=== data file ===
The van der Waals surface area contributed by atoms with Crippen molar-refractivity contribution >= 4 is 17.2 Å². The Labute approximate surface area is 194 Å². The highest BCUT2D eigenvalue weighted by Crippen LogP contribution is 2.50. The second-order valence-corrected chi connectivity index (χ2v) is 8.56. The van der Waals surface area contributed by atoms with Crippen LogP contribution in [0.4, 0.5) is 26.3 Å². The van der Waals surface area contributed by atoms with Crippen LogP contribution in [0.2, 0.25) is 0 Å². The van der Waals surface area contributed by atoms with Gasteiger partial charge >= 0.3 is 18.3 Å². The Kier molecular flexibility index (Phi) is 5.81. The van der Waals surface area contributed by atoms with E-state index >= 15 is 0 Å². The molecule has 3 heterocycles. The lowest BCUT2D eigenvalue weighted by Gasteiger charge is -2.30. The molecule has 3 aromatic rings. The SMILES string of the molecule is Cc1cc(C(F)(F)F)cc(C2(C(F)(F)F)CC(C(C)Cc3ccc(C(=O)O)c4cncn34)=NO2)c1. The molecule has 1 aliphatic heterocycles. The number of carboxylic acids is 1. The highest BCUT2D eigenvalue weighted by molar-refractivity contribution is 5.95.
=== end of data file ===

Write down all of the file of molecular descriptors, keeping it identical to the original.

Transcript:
The van der Waals surface area contributed by atoms with Crippen molar-refractivity contribution >= 4 is 17.2 Å². The Labute approximate surface area is 194 Å². The highest BCUT2D eigenvalue weighted by Crippen LogP contribution is 2.50. The second-order valence-corrected chi connectivity index (χ2v) is 8.56. The van der Waals surface area contributed by atoms with Crippen LogP contribution in [0.4, 0.5) is 26.3 Å². The van der Waals surface area contributed by atoms with Crippen LogP contribution in [0.2, 0.25) is 0 Å². The van der Waals surface area contributed by atoms with Gasteiger partial charge >= 0.3 is 18.3 Å². The Kier molecular flexibility index (Phi) is 5.81. The van der Waals surface area contributed by atoms with E-state index >= 15 is 0 Å². The molecule has 3 heterocycles. The lowest BCUT2D eigenvalue weighted by Gasteiger charge is -2.30. The molecule has 3 aromatic rings. The SMILES string of the molecule is Cc1cc(C(F)(F)F)cc(C2(C(F)(F)F)CC(C(C)Cc3ccc(C(=O)O)c4cncn34)=NO2)c1. The molecule has 1 aliphatic heterocycles. The number of carboxylic acids is 1. The highest BCUT2D eigenvalue weighted by molar-refractivity contribution is 5.95.